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Saturday, October 25, 2014
Editorial
Stay at the table and work this out

Gov. Andrew Cuomo said he wouldn’t get involved in the threatened strike by unionized LIRR workers, which may happen on Sunday. The employees are governed by the federal Railway Labor Act, not state law, so, Cuomo says, the matter would be more appropriately handled in Washington, D.C., than Albany.

Well, it won’t be handled in Congress, either, Metropolitan Transportation Authority officials learned last week when they headed to Washington to confer with congressional leaders. MTA Chairman Thomas Prendergast believes the unions are waiting for the feds to step in and force the MTA to accept the unions’ demands. As long as the unions believe Congress has an invisible seat at the bargaining table, Prendergast contends, the MTA’s negotiating position is unfairly weakened.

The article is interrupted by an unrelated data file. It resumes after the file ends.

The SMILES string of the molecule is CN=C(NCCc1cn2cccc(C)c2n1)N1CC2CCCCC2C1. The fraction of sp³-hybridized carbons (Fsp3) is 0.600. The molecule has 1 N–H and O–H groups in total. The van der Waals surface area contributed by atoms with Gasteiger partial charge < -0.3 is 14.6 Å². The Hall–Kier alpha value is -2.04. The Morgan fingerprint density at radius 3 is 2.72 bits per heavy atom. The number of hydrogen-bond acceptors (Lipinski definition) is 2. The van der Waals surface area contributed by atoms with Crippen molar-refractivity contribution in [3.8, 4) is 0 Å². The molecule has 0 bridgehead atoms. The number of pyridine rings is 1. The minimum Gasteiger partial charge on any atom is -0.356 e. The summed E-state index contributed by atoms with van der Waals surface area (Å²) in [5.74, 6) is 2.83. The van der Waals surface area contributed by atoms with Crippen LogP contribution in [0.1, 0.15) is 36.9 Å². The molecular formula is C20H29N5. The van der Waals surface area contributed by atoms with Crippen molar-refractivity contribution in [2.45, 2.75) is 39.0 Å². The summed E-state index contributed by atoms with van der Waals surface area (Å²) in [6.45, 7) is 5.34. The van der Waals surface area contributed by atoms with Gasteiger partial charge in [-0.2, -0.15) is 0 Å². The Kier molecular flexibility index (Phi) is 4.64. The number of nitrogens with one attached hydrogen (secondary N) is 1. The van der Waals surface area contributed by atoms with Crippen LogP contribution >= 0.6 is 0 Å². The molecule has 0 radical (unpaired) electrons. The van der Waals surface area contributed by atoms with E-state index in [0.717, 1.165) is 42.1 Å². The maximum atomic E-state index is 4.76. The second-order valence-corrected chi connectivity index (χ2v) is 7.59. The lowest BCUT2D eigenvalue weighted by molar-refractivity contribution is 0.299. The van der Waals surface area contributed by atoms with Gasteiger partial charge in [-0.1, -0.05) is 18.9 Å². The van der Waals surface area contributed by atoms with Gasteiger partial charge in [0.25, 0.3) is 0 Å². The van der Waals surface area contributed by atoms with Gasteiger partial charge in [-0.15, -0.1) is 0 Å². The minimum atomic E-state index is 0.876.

But New York’s senators and House representatives, Democrat and Republican, told Prendergast publicly — so the unions could hear — that they plan no intervention, that negotiators are on their own and ought to buckle down and work out a deal.

“There is still ample time for the parties, including the MTA, union and state, to come together and reach an agreement to avoid a strike,” said Sens. Charles Schumer and Kirsten Gillibrand, “which we all know would be devastating for Long Island.”

Labor negotiations are always contentious. Each side has its constituencies and goals. In the case of the LIRR dispute, 5,400 unionized railroad employees plan to strike unless they get what they consider to be a better deal from the MTA, whose constituencies are the 300,000 or so daily commuters and the taxpayers — most of whom never ride the train — who fund the MTA’s budget.

The latest of several MTA offers is a 17 percent raise over seven years and health insurance premium contributions of 2 percent of base pay by current workers and 4 percent by new employees. Workers pay nothing toward their health insurance now. The MTA wants employees to work more years before reaching maximum pay, and to contribute to their pensions throughout their careers. Employees now make pension contributions only for the first 10 years. The unions have rejected the offer.

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